The mini dachshund is to the standard dachshund as a cocktail wiener is to a regular-size hot dog. He is essentially the same as his slightly larger cousin, just a little smaller. Mini wiener dogs need the same type of grooming as standard dachshunds, with the same focus points.
A Hairy Difference
The length of time necessary to primp your mini depends on the length and texture of his coat. The mini, like his slightly larger counterpart, has three types of coat—smooth, wire-haired and long-haired. While he's not as labor-intensive as the shih tzu, a mini dachshund's coat needs regular care to keep it looking its best. Smooth-coated doxies only need a simple brushing once a week, but wire-haired and long-haired minis require brushing several times a week to keep their coats from matting. They're low-shedders, meaning you aren't likely to find your couch, floor and bed covered in hair.
Eyes on the Ears
Although they're not as long as the basset hound's characteristic flappers—and a good thing, or the short-legged pooch would trip over them—the doxie's ears are droopy enough to be problematic. Check them weekly for redness or strong odors that may indicate the presence of something unwelcome. Use ear cleaner on a cotton ball to clean his ears once a week, keeping away from his inner ear. Only clean the part you can see. Visit your veterinarian if something seems amiss, such as an increase in scratching or head shaking.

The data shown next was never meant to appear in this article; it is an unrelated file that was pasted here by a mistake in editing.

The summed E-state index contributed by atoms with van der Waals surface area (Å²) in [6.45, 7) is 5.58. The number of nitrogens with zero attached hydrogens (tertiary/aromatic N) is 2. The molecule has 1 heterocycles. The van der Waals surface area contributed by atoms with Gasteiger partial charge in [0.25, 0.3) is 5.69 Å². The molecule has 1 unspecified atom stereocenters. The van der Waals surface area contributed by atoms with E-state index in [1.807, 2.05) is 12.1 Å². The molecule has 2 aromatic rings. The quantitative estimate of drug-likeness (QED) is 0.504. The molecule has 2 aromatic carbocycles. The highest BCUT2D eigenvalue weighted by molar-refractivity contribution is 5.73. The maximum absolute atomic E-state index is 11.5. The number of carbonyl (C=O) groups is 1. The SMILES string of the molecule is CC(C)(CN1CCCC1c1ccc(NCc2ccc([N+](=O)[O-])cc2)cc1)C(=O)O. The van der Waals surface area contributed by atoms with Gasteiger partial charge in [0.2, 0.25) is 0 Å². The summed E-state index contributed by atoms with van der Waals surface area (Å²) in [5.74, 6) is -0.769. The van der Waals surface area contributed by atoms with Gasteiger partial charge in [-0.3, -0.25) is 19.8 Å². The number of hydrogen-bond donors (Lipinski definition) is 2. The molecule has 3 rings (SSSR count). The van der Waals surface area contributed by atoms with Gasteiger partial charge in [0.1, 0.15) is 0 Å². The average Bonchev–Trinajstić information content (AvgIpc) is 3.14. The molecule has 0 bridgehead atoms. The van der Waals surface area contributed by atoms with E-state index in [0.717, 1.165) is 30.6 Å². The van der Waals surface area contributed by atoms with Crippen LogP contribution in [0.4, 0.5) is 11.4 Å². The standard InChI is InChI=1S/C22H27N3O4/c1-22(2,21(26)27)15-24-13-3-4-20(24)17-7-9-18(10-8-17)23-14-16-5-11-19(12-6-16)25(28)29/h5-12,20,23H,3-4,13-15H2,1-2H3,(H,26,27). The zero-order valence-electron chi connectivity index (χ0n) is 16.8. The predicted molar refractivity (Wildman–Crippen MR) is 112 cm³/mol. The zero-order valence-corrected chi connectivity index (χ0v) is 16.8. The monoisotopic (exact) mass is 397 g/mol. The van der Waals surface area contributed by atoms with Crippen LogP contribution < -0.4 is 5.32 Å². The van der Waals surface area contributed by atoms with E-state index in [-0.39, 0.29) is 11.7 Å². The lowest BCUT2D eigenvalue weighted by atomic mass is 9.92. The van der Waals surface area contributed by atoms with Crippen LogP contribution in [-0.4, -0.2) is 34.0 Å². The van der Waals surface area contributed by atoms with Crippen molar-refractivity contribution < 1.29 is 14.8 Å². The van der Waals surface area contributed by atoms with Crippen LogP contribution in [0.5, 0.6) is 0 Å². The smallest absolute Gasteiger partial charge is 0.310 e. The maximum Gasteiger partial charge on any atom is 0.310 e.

Strip His Coat
Beauty hurts, as the old saying goes, and for the wire-haired mini doxie, that statement may be true. His coat is a double-layered one, with a wiry layer on top of a softer undercoat. Regular brushing keeps this double coat from matting, but will not remove all the dead hair. Two or three times a year his coat must be stripped, which essentially means you have to manually pull all the dead hair off of him. Now, this sounds more horrific than it actually is, and a professional groomer can demonstrate the best way to do it without hurting your mini.
Mini dachshunds emit no natural odor, so baths are typically given only a few times a year, or as needed—like if your little cocktail dog has found a delightful pile of nastiness to roll in. If you have a smooth-coated mini doxie, congratulations—you probably have one of the easiest dogs to keep clean between his rare baths. Just wipe him down with a damp washcloth. Seriously, that's it. As for the long- and wire-haired varieties, they'll need baths more frequently than their smooth-coated, look-how-easy-I-am-to-keep-clean cousin. It's best to blow-dry your mini doxie after a bath, both to make sure he doesn't catch a chill and to help his coat look its best. (Put the dryer on its lowest setting and keep it moving to avoid burning your dog's skin.) Adorable little sweaters are optional, but recommended if you live in a cooler climate.
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